XPS Book Review: The Winner Within by Pat Riley

11/27/2023 4 min. reading

In this XPS Monday Series, we are reviewing a book by one of the most respected coaches in NBA history, Pat Riley. 

Published in 1993, when Riley was Head Coach of the NBA New York Nicks, The Winner Within by Pat Riley is as relevant now as it was then. 

Pat Riley has had one of the most successful NBA coaching careers of all time, with the Nicks, Los Angeles Lakers, and Miami Heat. Between his time at the Lakers and Heats, Riley has won five NBA titles and dozens of other league and award-winning games and titles. 


Why should coaches read The Winner Within by Pat Riley?

The Winner Within is a New York Times bestselling book from one of the greatest NBA coaches of all time.

After winning 5 NBA championships (four for the Lakers and 1 for the Heats (1982, 1985, 1987, 1988, 2006)) in 2012, Riley received the Lifetime Achievement Award from the NBA Coaches Association.

Pat Riley is described as “the Godfather” of NBA coaching and won numerous Coach of the Year and NBA All-Star Game Head Coach awards throughout his impressive career. 

“Pat Riley is a true master . . . no one committed to success can afford to miss this opportunity to learn from the coach of the decade.”―Anthony Robbins, bestselling author of Awaken the Giant Within 


Top Lessons from The Winner Within by Pat Riley

One of the most important lessons coaches and players can take away from The Winner Within is the importance of teamwork. 

Teamwork that leads to victory can only be achieved by players learning to put aside an ego-driven problem that Riley knows affects athletes in any team and sport. He calls this the Disease of Me. 

Based on a coaching career that went from 1979 to 2008, Riley will have seen the Disease of Me in many forms. When star players take up too much of the limelight, taking the shine off the rest of the team, or in younger players who don’t get as much on-court time. 



Here’s what he says about this problem:  

“When the Disease of Me afflicts the strongest members of a team or even its coaches, they develop an overpowering belief in their own importance. Their actions virtually shout the claim, ‘I’m the one.’”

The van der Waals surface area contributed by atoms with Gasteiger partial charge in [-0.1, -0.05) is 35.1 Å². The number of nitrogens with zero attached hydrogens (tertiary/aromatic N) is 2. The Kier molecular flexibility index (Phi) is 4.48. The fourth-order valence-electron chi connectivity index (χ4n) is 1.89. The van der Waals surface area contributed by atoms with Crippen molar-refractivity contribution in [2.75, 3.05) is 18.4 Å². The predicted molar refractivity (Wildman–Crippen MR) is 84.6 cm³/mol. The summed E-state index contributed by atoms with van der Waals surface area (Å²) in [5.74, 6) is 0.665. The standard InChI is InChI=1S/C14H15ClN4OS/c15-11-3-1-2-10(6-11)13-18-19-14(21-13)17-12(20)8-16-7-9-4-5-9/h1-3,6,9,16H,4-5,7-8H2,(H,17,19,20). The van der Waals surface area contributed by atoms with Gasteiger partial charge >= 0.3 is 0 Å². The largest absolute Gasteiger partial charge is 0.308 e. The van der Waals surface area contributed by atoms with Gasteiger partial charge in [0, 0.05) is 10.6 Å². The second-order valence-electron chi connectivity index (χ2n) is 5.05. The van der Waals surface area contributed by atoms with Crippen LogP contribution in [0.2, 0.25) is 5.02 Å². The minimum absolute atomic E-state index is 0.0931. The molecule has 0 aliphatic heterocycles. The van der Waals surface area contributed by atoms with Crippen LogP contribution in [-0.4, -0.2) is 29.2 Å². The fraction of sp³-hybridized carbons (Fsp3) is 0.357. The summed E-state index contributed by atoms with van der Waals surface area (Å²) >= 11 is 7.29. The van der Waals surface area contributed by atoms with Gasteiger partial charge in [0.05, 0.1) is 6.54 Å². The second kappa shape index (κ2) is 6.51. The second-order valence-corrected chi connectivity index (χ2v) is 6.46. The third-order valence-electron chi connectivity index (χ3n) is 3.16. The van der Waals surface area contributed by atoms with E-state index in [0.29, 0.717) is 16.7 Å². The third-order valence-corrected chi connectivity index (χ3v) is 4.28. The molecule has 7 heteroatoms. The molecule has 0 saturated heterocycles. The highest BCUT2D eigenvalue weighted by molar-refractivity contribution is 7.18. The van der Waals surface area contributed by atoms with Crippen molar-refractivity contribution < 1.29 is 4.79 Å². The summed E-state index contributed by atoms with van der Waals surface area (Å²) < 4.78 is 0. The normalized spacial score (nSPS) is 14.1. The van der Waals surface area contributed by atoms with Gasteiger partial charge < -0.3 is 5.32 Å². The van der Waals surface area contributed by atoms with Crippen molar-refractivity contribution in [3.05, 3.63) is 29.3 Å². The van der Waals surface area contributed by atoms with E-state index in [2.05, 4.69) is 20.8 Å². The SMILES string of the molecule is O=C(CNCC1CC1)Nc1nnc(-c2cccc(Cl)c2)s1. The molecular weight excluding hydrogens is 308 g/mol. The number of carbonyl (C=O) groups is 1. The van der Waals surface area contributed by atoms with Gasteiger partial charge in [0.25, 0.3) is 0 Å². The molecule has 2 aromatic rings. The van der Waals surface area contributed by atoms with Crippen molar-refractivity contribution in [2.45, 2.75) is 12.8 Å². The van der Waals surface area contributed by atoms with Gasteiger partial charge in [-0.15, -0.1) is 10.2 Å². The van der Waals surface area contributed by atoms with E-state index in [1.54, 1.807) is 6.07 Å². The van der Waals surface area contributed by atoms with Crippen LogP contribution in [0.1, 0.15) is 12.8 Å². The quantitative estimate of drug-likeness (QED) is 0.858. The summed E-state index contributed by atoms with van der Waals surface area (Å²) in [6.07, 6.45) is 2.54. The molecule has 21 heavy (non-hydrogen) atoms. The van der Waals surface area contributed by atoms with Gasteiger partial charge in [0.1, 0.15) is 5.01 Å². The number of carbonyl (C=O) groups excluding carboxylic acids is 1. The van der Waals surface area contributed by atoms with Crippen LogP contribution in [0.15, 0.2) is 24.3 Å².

“When the Disease of Me infects the weakest members of a team, the people who create about 20 percent of the team’s effectiveness feel shut out from the spotlight. They come to believe they’re really deserving of 80 percent of the rewards, and develop a tunnel-visioned fixation on upping their share of the material take.”


He shared some thoughts on how to solve it: 

“Teamwork doesn’t appear magically just because someone mouths the words. It doesn’t thrive just because of the presence of talent or ambition. It doesn’t flourish simply because a team has tasted success.”

“My driving belief is this: great teamwork is the only way to reach our ultimate moments, to create the breakthroughs that define our careers, to fulfill our lives with a sense of lasting significance.”

Counter-acting the Disease of Me is one of many roles that coaches play (and something they need to watch for in themselves too), and this is how to go about it: 

  • Share and celebrate wins together⏤but don’t allow the team to get complacent 
  • Never allow one or a small handful of players ⏤ no matter how great they are ⏤ take all of the glory, the limelight, and positive publicity from the wins and victories 
  • Ensure younger, less experienced players benefit from your coaching experience and the experience and success of star players 
  • Spend even more time learning from losses, to overcome these challenges in the future and avoid repeating the same mistakes 
  • Take a holistic view of coaching⏤it’s as much about strength and performance, conditioning, avoiding injuries and recovering from them, teamwork, continuous training, diet, sleep, nutrition, and mental health as pure coaching
  • Coaching is as much about leadership, setting an example, communication, and creating a culture of teamwork as it is about ensuring athletes are fit, ready, and focused on the next game. 

One of the star players Pat Riley worked with during his time at the LA Lakers was Earvin “Magic” Johnson

Magic Johnson is considered one of the greatest NBA point guards of all time. Despite his fame and incredible talent, Riley says he was a fantastic team player: 

“Magic was an avid student of all the styles of basketball. Instead of crushing his teammates under his own greatness, he studied their styles and figured out how he, as the man controlling the movement of the ball, could help get the most out of the abilities they had. He dealt to their strengths.”

As a coach, that’s the best way to harness top talent. Ensure star players are encouraging and supporting everyone on the team. That way, the team can support star players effectively and everyone wins, everyone gains, and the whole team can achieve greater wins working together than they can trying to stand out as individuals. 

When it comes to achieving those amazing wins, such as a championship game or winning a league, Riley says: 

“When a milestone is conquered, the subtle erosion called entitlement begins its consuming grind. The team regards its greatness as a trait and a right. Halfhearted effort becomes a habit and saps a champion’s strength.”


Riley also knows and understands the value of worrying healthily: 

“That’s why a wise worry is good: not a paralyzing worry, but a healthy awareness of realism. It roots out budding self-satisfaction.”


In our opinion, The Winner Within by Pat Riley is well worth reading and just as relevant for athletes and coaches now, in any sport, as it was when it was published. 

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